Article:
we’re here because we’re here

LeftCoast takes part in 14-18 NOW?s UK-wide work by Jeremy Deller to commemorate the centenary of the Somme


LeftCoast are proud to be part of a project that involved hundreds of volunteers in the North West. Led by the ROYAL EXCHANGE THEATRE, partner organisations LeftCoast (Blackpool), Bolton Octagon, Oldham Coliseum and Storyhouse (Chester) were part of a UK-wide event that took place today, 1 July 2016, as a modern memorial to mark the centenary of the Battle of the Somme. Commissioned by 14-18 NOW, the UK?s arts programme for the First World War centenary, the work was conceived and created by Turner Prize-winning artist Jeremy Deller in collaboration with Rufus Norris, Director of the National Theatre.


All photographs used in this article were taken by CJ Griffiths Photography.

Project Octogan CJGriffiths Photography (15)

The specially commissioned event saw around 1500 voluntary participants dressed in First World War uniform appear unexpectedly in locations across the UK. The Royal Exchange was one of 27 organisations which collaborated on the work, called ?we?re here because we?re here?. It was produced by Birmingham Repertory Theatre and the National Theatre, working in close collaboration with partners including:?Lyric Theatre Belfast,?National Theatre of Scotland, National Theatre Wales,?Northern Stage,?Playhouse Derry-Londonderry, Salisbury Playhouse,?Sheffield Theatres and?Theatre Royal Plymouth.


The project breaks new ground in terms of its scale, breadth, reach and the number of partners and participants involved. This is the first time three national theatres have worked together on a joint project, and the first time so many theatres have worked together on a UK-wide participation project.


The participants who walked the streets today were a reminder of the 19,240 men who were killed on 1 July 1916, the first day of the Battle of the Somme.? Each participant represented an individual soldier who was killed that day. The work is partly inspired by tales of sightings during and after the First World War by people who believed they had seen a dead loved one.

Project Octogan CJGriffiths Photography (22)

The participants wore historically accurate uniforms, representing 15 of the regiments that suffered losses in the first day of the Battle. The soldiers did not speak, but at points throughout the day would sing the song ?we?re here because we?re here?, which was sung in the trenches during the First World War.?They handed out cards to members of the public with the name and regiment of the soldier they represented, and, where known, the age of the soldier when he died on 1 July 1916.


The daylong work ran from 7am to 7pm and covered the width and breadth of the UK, from Shetland to Penzance.? Sites they visited included shopping centres, train stations, beaches, car parks and high streets ? taking the memorial to contemporary Britain and bringing an intervention into people?s daily lives where it was least expected.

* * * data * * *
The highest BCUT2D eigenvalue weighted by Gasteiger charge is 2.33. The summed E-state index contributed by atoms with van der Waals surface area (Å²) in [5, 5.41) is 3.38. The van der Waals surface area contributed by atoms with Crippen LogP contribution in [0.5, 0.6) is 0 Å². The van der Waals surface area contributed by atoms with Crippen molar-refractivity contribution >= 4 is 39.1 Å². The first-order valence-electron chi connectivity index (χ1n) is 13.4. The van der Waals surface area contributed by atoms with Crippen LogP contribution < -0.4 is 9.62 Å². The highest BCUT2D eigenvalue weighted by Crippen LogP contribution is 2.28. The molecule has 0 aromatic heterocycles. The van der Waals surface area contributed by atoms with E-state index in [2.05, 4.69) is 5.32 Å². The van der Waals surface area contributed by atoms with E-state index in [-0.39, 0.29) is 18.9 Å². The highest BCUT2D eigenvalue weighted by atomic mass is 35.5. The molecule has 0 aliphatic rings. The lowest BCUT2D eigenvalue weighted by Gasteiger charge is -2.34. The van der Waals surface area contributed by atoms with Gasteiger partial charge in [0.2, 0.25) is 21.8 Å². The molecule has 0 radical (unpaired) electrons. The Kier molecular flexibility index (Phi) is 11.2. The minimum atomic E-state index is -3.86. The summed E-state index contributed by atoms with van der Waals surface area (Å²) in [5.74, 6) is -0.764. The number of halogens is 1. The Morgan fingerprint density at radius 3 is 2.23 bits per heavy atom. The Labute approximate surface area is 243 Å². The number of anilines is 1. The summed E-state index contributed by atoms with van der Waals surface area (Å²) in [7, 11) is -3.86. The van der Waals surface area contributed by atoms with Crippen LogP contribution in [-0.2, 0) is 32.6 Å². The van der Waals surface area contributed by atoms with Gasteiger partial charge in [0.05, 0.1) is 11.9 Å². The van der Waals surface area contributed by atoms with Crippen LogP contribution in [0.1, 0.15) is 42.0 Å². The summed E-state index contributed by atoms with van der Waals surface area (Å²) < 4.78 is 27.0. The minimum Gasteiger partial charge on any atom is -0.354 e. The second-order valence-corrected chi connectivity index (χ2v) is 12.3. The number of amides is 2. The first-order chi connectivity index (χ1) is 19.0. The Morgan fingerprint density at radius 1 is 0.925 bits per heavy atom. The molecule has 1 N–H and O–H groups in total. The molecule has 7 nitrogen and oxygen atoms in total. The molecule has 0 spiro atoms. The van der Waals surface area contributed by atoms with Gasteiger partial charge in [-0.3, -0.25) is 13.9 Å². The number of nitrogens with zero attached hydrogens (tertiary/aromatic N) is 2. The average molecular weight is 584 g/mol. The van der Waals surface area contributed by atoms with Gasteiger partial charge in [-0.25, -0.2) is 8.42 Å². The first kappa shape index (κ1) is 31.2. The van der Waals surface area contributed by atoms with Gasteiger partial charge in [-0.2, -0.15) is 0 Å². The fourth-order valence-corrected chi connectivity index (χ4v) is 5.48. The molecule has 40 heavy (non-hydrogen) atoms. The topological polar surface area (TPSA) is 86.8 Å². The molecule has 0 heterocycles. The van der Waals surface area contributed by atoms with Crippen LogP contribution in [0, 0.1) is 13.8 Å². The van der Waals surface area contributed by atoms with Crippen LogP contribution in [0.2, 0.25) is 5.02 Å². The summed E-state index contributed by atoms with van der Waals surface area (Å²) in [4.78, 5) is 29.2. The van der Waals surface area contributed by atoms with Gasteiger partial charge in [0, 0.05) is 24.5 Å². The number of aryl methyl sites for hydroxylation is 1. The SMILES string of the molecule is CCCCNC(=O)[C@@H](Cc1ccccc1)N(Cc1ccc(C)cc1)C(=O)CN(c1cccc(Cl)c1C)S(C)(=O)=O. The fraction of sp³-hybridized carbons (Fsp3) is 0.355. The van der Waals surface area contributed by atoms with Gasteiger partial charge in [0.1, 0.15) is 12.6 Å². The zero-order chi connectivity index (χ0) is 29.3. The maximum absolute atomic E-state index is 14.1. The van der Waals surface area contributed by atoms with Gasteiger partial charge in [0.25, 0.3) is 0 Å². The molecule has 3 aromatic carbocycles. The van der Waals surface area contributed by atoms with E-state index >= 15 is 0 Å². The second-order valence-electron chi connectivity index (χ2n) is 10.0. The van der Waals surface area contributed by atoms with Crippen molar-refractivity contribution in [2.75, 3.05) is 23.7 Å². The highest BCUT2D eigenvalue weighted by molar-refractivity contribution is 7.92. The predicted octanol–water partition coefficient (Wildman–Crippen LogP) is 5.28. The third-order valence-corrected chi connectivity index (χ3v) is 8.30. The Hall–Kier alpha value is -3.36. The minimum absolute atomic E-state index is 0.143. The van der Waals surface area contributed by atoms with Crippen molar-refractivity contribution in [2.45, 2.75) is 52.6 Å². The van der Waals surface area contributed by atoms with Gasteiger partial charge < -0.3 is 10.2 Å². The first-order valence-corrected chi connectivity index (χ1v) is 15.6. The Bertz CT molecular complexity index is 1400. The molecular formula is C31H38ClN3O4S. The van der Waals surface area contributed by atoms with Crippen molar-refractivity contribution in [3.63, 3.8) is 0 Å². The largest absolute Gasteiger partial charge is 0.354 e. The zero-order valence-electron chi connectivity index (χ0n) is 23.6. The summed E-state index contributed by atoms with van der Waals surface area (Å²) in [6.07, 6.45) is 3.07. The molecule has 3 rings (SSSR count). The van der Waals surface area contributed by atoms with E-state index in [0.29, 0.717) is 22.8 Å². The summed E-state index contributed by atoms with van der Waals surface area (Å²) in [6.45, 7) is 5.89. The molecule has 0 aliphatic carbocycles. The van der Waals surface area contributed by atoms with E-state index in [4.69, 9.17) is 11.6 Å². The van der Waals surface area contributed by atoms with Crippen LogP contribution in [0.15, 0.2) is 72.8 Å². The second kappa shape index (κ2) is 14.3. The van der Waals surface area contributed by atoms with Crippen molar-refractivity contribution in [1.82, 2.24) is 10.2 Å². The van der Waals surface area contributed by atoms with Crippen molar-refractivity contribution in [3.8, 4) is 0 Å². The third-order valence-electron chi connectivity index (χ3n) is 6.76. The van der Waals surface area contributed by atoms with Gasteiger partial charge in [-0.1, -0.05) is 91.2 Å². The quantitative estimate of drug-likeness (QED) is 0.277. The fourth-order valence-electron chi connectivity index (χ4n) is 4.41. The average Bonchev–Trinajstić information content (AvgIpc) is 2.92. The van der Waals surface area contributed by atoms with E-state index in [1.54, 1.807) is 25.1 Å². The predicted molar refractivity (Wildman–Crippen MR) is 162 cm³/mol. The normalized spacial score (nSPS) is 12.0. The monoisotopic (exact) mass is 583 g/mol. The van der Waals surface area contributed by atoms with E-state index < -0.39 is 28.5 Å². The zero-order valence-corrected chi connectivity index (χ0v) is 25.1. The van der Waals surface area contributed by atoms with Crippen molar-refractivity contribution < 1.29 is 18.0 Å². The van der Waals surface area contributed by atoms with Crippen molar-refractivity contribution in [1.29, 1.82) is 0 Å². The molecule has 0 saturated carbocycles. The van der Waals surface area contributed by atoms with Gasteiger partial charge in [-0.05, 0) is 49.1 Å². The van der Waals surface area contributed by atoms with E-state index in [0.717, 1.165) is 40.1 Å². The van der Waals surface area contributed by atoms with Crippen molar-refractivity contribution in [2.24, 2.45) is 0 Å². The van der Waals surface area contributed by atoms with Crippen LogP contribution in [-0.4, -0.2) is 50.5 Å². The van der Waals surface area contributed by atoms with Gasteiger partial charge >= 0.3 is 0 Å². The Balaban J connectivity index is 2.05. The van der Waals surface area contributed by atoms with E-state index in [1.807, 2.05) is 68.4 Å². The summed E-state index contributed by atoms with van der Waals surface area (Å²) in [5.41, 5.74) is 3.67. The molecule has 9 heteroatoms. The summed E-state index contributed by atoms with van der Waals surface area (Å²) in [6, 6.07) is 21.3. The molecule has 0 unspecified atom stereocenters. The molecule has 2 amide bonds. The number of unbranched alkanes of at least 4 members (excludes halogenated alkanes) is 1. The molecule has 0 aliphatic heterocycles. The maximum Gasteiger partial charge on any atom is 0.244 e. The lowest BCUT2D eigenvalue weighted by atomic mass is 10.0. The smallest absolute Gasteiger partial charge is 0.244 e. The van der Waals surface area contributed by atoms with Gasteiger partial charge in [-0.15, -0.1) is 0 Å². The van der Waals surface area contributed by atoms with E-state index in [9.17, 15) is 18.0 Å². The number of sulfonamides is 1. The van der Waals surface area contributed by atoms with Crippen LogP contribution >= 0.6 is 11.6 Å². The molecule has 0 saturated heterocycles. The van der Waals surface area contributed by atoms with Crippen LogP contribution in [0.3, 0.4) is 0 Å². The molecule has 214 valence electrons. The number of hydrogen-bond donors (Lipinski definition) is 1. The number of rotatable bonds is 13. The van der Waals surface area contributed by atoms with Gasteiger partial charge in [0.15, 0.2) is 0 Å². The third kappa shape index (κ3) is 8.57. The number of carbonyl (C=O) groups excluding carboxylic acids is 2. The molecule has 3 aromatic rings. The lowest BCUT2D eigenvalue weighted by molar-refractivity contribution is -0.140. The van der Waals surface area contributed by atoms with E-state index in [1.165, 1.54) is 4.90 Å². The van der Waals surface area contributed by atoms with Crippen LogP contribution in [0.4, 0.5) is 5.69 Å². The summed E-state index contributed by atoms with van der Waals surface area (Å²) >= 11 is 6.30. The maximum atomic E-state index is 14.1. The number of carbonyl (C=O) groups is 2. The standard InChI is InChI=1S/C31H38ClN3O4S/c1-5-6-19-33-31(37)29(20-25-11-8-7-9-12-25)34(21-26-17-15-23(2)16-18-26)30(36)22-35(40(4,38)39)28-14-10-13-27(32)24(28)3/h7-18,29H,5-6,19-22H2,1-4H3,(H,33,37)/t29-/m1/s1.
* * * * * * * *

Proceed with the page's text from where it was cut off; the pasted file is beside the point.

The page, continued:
The volunteers were men aged between 16-52, reflecting the men who would have fought in the Somme. They were not trained actors but come from a range of professions, including a sheep farmer, flight attendant, doctor, lawyer, social worker, shop?assistant, portrait artist and GCSE student. They came together to rehearse in theatres across the UK over a month-long period in the run-up to the performance.? ?we?re here because we?re here? is one of the largest arts participation projects ever staged in the UK, with hundreds of additional volunteers working behind the scenes.

?Project Octogan CJGriffiths Photography (9)

Jeremy Deller said:

“I wanted to make a contemporary memorial to mark the centenary of the Battle of the Somme, one that moved around the UK with an unpredictability in which the participants took the work directly to the public.?


Rufus Norris, Director of the National Theatre, said:

?This work by Jeremy Deller is a truly national piece of theatre and is a powerful way to remember the men who went off to fight 100 years ago. I also hope it will serve as a catalyst to strengthen ties with theatres and communities across the UK.?


Jenny Waldman, Director of 14-18 NOW, said:

“1 July 1916 saw 57,470 casualties on the first day of the Battle of the Somme, of whom nearly 20,000 died: it was the bloodiest day in British military history. Taking part in ‘we’re here because we’re here’ has given hundreds of young people across the UK the chance to find out more about the Somme, and in some cases discover the stories of family members who fought in the war.? Working alongside brilliant artists, directors and theatres on this astonishing project will be an experience they will never forget.”